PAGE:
The trick is finding the right experts with the right expertise to help you successfully negotiate the many potential perils of ediscovery in the cloud.
New York, New York (PRWEB) July 19, 2012
In a recent article titled Electronic Discovery 2012: Coming Back to Earth, by way of the “Cloud” written by Michael P. Reynolds, JD, President of Michael P. Reynolds, PC., a New York based attorney intimately familiar with the world of eDiscovery (Electronic Discovery) and the technological hurdles that must be cleared when digital evidence finds its foothold in the cloud, he articulates nicely the quasi time-warp litigators and eDiscovery litigation support professionals can expect to face when dealing with digital evidence in the cloud. In a nutshell, he concludes that the days of acquiring Electronically Stored Information (ESI) in staggering volume is not a tactic that can or should be taken with respect to the cloud. That “just take everything and sort it out later” approach, which has become the comfortable norm for many litigators these days, will have to be recalibrated with an “old school” approach … actual discovery legwork.
He also closes by touching on a truth that Joe Caruso, CEO/CTO of Global Digital Forensics, couldn’t agree with more, “The trick is finding the right experts with the right expertise to help you successfully negotiate the many potential perils of ediscovery in the cloud.”
When pressed for more thoughts on the subject, Caruso had this to say right off the bat. "Before getting into the nuances of eDiscovery in the cloud, let's get this crucial tidbit out of the way, because you will find that most every worry you may have about security threats, eDiscovery procedures, or compliance issues, will all eventually circle the wagons back to this piece of wisdom learned in the trenches - Take GREAT care in choosing a cloud provider! Study the SLA (Service Level Agreement) thoroughly, preferably with counsel's assistance, and scrutinize every bit of small print, including storage procedures, liability issues, accessibility to your data, and their policies on dealing with discovery requests. Your data could be spread across continents which could prove quite troublesome, you could be sharing resources with other entities which can really muddy the waters, and a total lack of any kind of timeliness in responding to your requests, if you can get them to respond at all, can also be another nightmare to contend with, just to name a few. Counsel can in turn rely on professional eDiscovery specialists like ours to navigate issues like these and make the most out of digital evidence on the cloud. And remember, just because you hear people talking about the cloud everywhere you turn, it doesn't necessarily mean cloud computing is even right for you or your organization."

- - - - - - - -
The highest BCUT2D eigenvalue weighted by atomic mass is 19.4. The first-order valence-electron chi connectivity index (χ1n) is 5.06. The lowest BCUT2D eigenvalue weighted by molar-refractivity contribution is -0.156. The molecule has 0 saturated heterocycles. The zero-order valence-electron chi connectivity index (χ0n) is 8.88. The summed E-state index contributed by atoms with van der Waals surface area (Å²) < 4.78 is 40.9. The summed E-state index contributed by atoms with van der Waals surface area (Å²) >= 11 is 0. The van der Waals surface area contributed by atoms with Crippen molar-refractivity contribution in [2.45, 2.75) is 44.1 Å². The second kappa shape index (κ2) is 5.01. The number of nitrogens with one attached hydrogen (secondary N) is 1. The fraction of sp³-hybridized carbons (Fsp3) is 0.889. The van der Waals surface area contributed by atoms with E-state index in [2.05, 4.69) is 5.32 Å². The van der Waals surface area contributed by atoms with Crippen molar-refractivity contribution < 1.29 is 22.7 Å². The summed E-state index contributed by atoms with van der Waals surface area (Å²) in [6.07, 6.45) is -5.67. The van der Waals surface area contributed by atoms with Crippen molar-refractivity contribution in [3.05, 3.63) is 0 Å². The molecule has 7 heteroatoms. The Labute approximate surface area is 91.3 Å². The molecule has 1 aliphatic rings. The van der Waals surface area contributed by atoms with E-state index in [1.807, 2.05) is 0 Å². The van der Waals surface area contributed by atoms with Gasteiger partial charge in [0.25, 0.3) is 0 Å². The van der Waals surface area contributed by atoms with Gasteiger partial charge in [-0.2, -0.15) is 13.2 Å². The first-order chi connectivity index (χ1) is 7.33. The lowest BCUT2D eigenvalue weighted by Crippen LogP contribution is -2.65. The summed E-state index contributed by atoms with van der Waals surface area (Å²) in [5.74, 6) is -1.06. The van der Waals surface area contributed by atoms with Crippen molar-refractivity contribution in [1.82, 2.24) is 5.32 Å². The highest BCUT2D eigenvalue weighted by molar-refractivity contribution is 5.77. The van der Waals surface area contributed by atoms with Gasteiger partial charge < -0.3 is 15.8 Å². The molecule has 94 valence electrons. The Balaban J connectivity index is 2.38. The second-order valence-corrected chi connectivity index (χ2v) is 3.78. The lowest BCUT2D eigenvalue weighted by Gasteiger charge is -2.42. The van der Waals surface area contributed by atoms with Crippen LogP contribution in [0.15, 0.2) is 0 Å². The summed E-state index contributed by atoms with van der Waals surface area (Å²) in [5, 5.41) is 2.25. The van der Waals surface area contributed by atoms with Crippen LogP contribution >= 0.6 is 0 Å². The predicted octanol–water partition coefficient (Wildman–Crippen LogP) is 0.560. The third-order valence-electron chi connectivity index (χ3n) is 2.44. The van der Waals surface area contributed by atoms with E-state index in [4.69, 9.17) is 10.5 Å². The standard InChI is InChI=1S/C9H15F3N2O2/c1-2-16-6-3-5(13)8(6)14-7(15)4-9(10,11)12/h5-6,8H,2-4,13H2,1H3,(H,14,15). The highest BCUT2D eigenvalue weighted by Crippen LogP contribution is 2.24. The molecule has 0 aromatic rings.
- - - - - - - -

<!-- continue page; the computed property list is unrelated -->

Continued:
What is the Cloud?
Aside from being an ingenious marketing idea that has come to encompass many things, quite simply, the cloud is the Internet. Cloud computing is basically shifting elements of computing like data storage, running applications and hosting platforms to the shared Internet resources of a cloud provider, allowing you to use those services on demand, paying only for what you use, thereby reducing costs and allowing a user to shift some of their IT burdens to the cloud provider. A couple of the biggest advantages of cloud computing are the near instantaneous fashion in which needed resources can be scaled up or down as you go, and the fact that the meter, which was once constantly running whether you were using all the resources you were paying for or not, finally switches off like a light switch when you are not using the cloud provider’s resources.
What Aspects of the Cloud can Impact eDiscovery?
“Fully understanding the unique technological situation every different client has with respect to the cloud is vital to take even the first steps towards acquiring digital evidence. What type of cloud structure are you dealing with? A private cloud? A public cloud? A community cloud? Or maybe a hybrid cloud? Each type has its own unique sets of challenges, from comingling information and resources with others, to the location and retrievability of the data. And then here we are back to the SLA, to find answers to other important questions, like how the client’s data will be preserved in the event of a crisis, or does the CSP use offshore resources, how do they respond to court orders and other preservation issues, what kind of control does the client have over saved data and backups, and of course, what is being done to satisfy regulatory compliance issues that may be mandatory and enforceable for certain clients. And that’s just the tip of the iceberg,” added Caruso.
Time is Critical When it comes to Digital Evidence, so Get eDiscovery Technology Experts on the Job ASAP
Computer forensics is a complex field requiring an extensive all-around knowledge of a plethora of data environments, storage devices, operating systems, hardware, software, mobile devices, applications, regulatory rules, evidentiary procedures, acquisition techniques, and far too many more areas to effectively mention here. From source code to user interaction, every aspect of ESI must be taken into account. Global Digital Forensics has been pioneering this frontier since its infancy and has certified experts always ready and available to meet the next challenge. So don’t hesitate, call Global Digital Forensics today at 1-800-868-8189 for a free consultation and have a solution tailored to your unique needs. For more information, you can also visit http://www.evestigate.com.